Healthcare Organizations: Think Differently When Responding to Medicaid Cuts

Health care | Brian D. Sackstein | Jun 05, 2020

The State of New York recently announced that Medicaid payments would be reduced 1.5 percent across the board. This applies not only to future services, but to all non-exempt services dating back to April 2, 2020. New York is not alone, however, as many states facing sudden drops in tax revenue are cutting their Medicaid programs, even as millions of jobless Americans continue to enroll.

Ohio experienced a drop-off of $866 million in tax revenue in April, causing the Medicaid funding in the state to be cut by $211 million. Colorado and Georgia announced cuts to Medicaid, even though both states expect to see Medicaid enrollment increase by 500,000 or more this year.

These cuts are having a significant impact on hospitals, outpatient centers, doctor’s offices, and other healthcare organizations. Their essential workers are performing heroically during one of the most challenging time in our nation’s history, often putting their lives on the line. With reimbursements being cut, including those for services already provided, healthcare organizations have to figure out how to make up the difference.

Inspiration from Apple

“Think Different” was an award-winning advertising slogan used by Apple from 1997-2002. In fact, you’ll still find “Think Different” printed on the packaging of some Apple products. The idea behind the campaign was to encourage people to stop accepting the way things are and look for ways to change and improve.

I’ve been encouraging the healthcare clients of Prager Metis to embrace this mindset. Take a hard look at where you are, where you’re going, and how to get there. Instead of simply looking to cut costs to match the cuts to Medicaid, develop better solutions. Find a better way. Get creative and reimagine the entire operation.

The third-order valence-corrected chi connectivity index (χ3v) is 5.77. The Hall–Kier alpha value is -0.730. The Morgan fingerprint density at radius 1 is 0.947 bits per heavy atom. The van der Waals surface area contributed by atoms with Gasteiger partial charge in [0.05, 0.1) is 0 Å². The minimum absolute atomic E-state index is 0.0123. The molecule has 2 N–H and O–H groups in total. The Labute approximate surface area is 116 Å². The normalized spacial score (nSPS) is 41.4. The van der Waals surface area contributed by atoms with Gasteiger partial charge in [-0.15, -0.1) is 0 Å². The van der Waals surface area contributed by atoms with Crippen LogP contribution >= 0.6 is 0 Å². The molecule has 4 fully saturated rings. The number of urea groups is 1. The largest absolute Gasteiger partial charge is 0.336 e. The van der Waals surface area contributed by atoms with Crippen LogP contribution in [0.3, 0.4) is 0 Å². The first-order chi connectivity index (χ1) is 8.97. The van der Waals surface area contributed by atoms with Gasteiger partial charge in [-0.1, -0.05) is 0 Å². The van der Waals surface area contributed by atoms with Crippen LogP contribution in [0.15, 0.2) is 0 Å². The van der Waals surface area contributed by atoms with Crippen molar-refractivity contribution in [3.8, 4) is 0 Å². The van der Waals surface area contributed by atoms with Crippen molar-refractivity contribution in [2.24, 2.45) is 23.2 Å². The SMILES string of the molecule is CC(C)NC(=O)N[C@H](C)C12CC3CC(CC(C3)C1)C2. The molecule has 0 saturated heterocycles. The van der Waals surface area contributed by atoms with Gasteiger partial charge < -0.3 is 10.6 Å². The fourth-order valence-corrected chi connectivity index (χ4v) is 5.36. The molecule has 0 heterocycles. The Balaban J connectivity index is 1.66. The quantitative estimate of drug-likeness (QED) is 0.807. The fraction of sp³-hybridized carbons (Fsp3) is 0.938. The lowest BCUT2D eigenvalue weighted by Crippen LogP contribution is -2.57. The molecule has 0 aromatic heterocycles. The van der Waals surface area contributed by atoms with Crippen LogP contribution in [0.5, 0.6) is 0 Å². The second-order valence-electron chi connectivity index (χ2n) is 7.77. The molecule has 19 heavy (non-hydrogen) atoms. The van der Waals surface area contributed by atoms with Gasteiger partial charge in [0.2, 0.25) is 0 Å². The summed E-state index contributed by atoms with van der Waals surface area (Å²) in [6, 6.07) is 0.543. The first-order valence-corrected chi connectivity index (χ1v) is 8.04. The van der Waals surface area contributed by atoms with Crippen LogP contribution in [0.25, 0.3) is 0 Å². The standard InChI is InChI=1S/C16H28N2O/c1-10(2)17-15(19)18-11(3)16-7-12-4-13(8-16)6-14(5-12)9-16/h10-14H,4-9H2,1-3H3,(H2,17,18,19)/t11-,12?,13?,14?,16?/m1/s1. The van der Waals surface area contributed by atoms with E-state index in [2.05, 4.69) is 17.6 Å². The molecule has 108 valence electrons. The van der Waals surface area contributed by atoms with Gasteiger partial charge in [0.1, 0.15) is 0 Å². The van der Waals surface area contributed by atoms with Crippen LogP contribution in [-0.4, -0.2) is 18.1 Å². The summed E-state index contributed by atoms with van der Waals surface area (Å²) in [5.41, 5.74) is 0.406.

Preserving Personnel

The goal is always to avoid cutting payroll, especially with healthcare organizations under so much pressure during the coronavirus pandemic. One silver lining of stay-at-home restrictions that I’ve noticed in accounting and other industries is the unexpected ability to interact with more people face to face. 

When I was dealing with traffic, long commutes, and scheduling snafus, I was fortunate to see one or two people per day. If I schedule my day effectively, I can now see 10 or more people in a single day. I can commute virtually anywhere with a click of a button. Being able to physically see and communicate with partners, customers, and vendors – many of whom I hadn’t seen in a long time – has been wonderful.

If your healthcare organization is not yet offering virtual appointments, would this capability allow you to see more patients without compromising the quality of care? If you’re already offering virtual appointments, can you expand this capability? How can this reduce the spread acquired infections, improve physician availability, and enable more flexible hours?

Can you reduce transportation costs by using video conferencing technology? Can printing costs be reduced? Would it make sense to partner with an expense management or care management specialist? Can patient satisfaction and operational efficiency be improved by eliminating wasteful activities and increasing the use of automation?

With new cuts to Medicaid reimbursements being announced as enrollment soars, this is just a small sampling of questions that can be asked to fill the financial gap and enhance operations.

How Prager Metis Can Help

Our role is not to pretend to be a doctor, but to question why things are being done a certain way and how they can be done differently. We can go through every line item in your business model and identify ways to improve efficiency and save money without affecting essential services. The goal is to control costs while developing better solutions for the communities you serve.

If your healthcare organization needs help dealing with cuts to Medicaid reimbursements, contact us to schedule a consultation.

2020-06-22T13:38:30-04:00